Sullivan even hinted in a readout at think tank Brookings Institution after the call that China might ban the export of fentanyl, long a domestic political lightning rod in the US, where tens of thousands of fentanyl opioid deaths are recorded every year.
This was further demonstrated just a week before the Biden-Xi meeting with a high-profile bilateral agreement between the two superpowers at COP26.
There, China and the US, the world’s two largest emitters of carbon dioxide, issued a joint declaration stating their “firm commitment to work together” on climate issues. From regulations to standards, clean energy to the circular economy, the agreement outlined a series of potential areas for collaboration over the “critical decade of the 2020s”.
Whether concrete actions to collaborate will be reached is still uncertain, but both sides were keen to emphasise the greater momentum behind such a scenario in the wake of the talks.
The Biden administration will be wary of previous backsliding by Beijing on promises made, but sees little option other than to seek to engage on those issues where China’s involvement is paramount to policy success.
Perhaps just as important as the substance of the meeting – collaboration around certain cross-border issues and red lines around others – was what failed to make it on to the agenda in a meaningful way.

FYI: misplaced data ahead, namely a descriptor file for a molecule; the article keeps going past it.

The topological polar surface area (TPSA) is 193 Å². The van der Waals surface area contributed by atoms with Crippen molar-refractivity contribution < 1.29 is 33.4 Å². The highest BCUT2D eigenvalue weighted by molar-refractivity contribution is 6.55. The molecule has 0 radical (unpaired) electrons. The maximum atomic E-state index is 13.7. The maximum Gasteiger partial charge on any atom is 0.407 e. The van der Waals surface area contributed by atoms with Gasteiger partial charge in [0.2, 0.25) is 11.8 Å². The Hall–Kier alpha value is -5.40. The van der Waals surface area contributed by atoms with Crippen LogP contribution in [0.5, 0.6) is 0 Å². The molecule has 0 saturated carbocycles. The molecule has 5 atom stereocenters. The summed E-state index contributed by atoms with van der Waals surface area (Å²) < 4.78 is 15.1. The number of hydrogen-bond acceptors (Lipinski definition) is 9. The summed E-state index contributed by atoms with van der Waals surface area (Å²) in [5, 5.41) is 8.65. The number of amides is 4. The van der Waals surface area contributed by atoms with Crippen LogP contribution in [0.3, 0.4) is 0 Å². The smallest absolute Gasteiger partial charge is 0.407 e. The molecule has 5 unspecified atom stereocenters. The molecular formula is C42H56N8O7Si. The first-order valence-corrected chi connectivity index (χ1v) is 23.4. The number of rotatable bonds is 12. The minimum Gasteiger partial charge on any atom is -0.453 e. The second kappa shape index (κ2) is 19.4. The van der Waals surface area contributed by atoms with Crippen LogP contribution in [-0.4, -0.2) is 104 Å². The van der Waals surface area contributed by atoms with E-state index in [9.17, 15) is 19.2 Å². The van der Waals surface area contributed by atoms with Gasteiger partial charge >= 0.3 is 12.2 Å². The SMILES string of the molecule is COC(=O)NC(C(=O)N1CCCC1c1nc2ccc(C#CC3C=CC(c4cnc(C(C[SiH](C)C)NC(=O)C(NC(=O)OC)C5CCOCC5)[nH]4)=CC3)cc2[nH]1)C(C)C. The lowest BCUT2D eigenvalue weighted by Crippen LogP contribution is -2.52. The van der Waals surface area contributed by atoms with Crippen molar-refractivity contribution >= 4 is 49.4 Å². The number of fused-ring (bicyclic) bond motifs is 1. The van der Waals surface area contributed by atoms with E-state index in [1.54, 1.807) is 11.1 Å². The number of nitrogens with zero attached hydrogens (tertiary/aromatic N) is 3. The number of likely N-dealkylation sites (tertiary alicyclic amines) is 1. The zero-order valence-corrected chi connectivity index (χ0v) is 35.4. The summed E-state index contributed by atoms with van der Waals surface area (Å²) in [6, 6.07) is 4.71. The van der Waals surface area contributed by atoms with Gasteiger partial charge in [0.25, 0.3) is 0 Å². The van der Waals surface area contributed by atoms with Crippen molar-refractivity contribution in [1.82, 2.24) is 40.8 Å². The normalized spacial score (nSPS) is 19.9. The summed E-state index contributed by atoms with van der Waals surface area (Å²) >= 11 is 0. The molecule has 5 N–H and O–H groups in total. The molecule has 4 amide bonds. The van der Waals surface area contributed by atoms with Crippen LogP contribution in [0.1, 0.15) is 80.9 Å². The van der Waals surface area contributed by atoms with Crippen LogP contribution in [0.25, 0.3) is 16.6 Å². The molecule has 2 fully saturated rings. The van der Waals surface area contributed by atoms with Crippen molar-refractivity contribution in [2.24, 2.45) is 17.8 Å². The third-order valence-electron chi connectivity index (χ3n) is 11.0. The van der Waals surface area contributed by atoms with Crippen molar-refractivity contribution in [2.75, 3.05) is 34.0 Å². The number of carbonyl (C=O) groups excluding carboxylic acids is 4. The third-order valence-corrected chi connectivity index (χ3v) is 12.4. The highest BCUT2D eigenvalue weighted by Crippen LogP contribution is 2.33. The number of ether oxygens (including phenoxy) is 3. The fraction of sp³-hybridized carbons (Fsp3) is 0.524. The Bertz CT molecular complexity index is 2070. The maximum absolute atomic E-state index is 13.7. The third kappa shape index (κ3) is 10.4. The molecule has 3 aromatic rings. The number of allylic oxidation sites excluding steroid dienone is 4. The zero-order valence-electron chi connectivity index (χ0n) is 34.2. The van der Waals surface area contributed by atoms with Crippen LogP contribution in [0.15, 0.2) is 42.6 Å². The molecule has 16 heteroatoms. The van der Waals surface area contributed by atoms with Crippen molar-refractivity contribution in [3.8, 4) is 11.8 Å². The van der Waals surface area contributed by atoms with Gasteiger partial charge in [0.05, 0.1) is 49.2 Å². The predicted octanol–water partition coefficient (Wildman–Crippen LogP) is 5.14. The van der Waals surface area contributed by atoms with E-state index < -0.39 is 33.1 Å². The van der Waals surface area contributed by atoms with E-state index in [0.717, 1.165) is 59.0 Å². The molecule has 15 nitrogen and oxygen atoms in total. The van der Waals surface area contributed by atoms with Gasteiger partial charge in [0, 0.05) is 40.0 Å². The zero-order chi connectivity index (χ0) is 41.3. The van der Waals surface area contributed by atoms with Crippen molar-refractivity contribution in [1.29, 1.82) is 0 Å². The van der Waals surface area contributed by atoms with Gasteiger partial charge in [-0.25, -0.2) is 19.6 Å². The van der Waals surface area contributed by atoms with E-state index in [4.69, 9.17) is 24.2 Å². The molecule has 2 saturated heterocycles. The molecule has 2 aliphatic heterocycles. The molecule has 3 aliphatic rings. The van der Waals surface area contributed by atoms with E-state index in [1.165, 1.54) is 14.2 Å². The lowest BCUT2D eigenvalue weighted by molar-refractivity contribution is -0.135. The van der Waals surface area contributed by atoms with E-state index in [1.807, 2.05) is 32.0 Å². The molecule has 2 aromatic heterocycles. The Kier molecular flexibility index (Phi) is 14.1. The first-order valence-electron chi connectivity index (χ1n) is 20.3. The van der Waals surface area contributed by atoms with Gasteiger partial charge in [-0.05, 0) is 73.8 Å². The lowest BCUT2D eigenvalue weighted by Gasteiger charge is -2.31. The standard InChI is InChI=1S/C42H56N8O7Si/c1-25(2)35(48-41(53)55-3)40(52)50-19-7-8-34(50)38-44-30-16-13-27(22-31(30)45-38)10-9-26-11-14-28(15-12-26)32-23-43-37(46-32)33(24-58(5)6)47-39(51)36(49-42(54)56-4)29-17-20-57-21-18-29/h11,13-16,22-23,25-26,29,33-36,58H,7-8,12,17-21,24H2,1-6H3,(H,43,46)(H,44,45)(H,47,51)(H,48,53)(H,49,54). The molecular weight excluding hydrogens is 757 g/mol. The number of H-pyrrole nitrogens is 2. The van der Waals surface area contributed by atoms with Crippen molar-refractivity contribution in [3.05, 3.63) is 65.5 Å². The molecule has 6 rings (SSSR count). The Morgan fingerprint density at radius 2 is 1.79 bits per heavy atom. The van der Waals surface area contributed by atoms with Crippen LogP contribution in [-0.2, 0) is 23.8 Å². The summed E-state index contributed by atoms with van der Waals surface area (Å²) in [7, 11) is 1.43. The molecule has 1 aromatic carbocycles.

Neither side in their respective readouts and briefings after the call mentioned current US sanctions and tariffs on China.
This is perhaps the best indicator of where Sino-US relations lie. Those tariffs when first implemented by the Trump administration were surprising, even shocking to observers.
But now they have been accepted as standard US policy towards China, with little indication they are likely to be removed, or even be used as bargaining chips.
This reflects the Biden administration’s strategy towards China: A baseline of managed competition - prevented from escalating into conflict but presented with enough muscularity to ensure US interests are taken seriously – is mitigated by ad hoc collaboration on key issues.
Underlining the fact that the US will no longer shy away from confronting China on issues such as human rights, Xinjiang, Hong Kong and Taiwan, the Washington Post ran a story on Wednesday suggesting the Biden administration was about to announce a diplomatic boycott of the Winter Olympics to be held in Beijing in just three months.
Leaking such a story immediately after the Biden-Xi call is a clear signal from the administration that it will continue to push back on what it sees as Chinese transgressions of US interests no matter the more positive messages emanating from the leadership conference.
What this means for the Sino-US relationship is that the era of strategic competition will continue. It may lack the bluster and unpredictability of the Trump administration, but it will maintain most of the policies and more forceful representation of US interests.
There may not yet be any guardrails on this competition, but this clearer path to greater dialogue and selective cooperation should lower the temperature and curtail any slide towards conflict.
Christian Le Miere is a foreign policy adviser and the founder and managing director of Arcipel, a strategic advisory firm based in London.